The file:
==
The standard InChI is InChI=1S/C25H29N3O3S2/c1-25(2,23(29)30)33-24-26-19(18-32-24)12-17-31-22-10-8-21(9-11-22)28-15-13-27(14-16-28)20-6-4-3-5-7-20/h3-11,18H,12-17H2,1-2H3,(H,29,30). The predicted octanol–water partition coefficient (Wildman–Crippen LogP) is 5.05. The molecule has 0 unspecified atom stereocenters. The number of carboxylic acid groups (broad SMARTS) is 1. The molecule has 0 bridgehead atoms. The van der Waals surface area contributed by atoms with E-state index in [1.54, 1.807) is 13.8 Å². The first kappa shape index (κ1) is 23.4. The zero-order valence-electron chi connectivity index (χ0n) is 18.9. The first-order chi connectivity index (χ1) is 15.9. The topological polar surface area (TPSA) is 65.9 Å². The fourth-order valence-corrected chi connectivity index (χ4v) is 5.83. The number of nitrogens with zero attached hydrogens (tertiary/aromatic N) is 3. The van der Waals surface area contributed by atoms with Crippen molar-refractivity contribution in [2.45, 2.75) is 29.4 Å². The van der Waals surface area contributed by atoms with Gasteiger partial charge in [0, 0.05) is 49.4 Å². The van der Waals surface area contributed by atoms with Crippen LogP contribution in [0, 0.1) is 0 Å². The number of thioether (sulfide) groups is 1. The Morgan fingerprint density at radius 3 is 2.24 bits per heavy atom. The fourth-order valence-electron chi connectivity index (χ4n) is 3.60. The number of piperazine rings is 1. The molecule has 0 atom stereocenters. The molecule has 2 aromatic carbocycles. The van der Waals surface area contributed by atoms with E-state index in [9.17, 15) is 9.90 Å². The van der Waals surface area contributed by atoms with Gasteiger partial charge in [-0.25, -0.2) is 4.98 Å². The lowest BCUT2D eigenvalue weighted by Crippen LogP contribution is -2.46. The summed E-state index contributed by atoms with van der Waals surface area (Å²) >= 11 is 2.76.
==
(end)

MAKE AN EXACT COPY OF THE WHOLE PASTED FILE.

The standard InChI is InChI=1S/C25H29N3O3S2/c1-25(2,23(29)30)33-24-26-19(18-32-24)12-17-31-22-10-8-21(9-11-22)28-15-13-27(14-16-28)20-6-4-3-5-7-20/h3-11,18H,12-17H2,1-2H3,(H,29,30). The predicted octanol–water partition coefficient (Wildman–Crippen LogP) is 5.05. The molecule has 0 unspecified atom stereocenters. The number of carboxylic acid groups (broad SMARTS) is 1. The molecule has 0 bridgehead atoms. The van der Waals surface area contributed by atoms with E-state index in [1.54, 1.807) is 13.8 Å². The first kappa shape index (κ1) is 23.4. The zero-order valence-electron chi connectivity index (χ0n) is 18.9. The first-order chi connectivity index (χ1) is 15.9. The topological polar surface area (TPSA) is 65.9 Å². The fourth-order valence-corrected chi connectivity index (χ4v) is 5.83. The number of nitrogens with zero attached hydrogens (tertiary/aromatic N) is 3. The van der Waals surface area contributed by atoms with Crippen molar-refractivity contribution in [2.45, 2.75) is 29.4 Å². The van der Waals surface area contributed by atoms with Gasteiger partial charge in [0, 0.05) is 49.4 Å². The van der Waals surface area contributed by atoms with Crippen LogP contribution in [0, 0.1) is 0 Å². The number of thioether (sulfide) groups is 1. The Morgan fingerprint density at radius 3 is 2.24 bits per heavy atom. The fourth-order valence-electron chi connectivity index (χ4n) is 3.60. The number of piperazine rings is 1. The molecule has 0 atom stereocenters. The molecule has 2 aromatic carbocycles. The van der Waals surface area contributed by atoms with E-state index in [9.17, 15) is 9.90 Å². The van der Waals surface area contributed by atoms with Gasteiger partial charge in [-0.25, -0.2) is 4.98 Å². The lowest BCUT2D eigenvalue weighted by Crippen LogP contribution is -2.46. The summed E-state index contributed by atoms with van der Waals surface area (Å²) >= 11 is 2.76.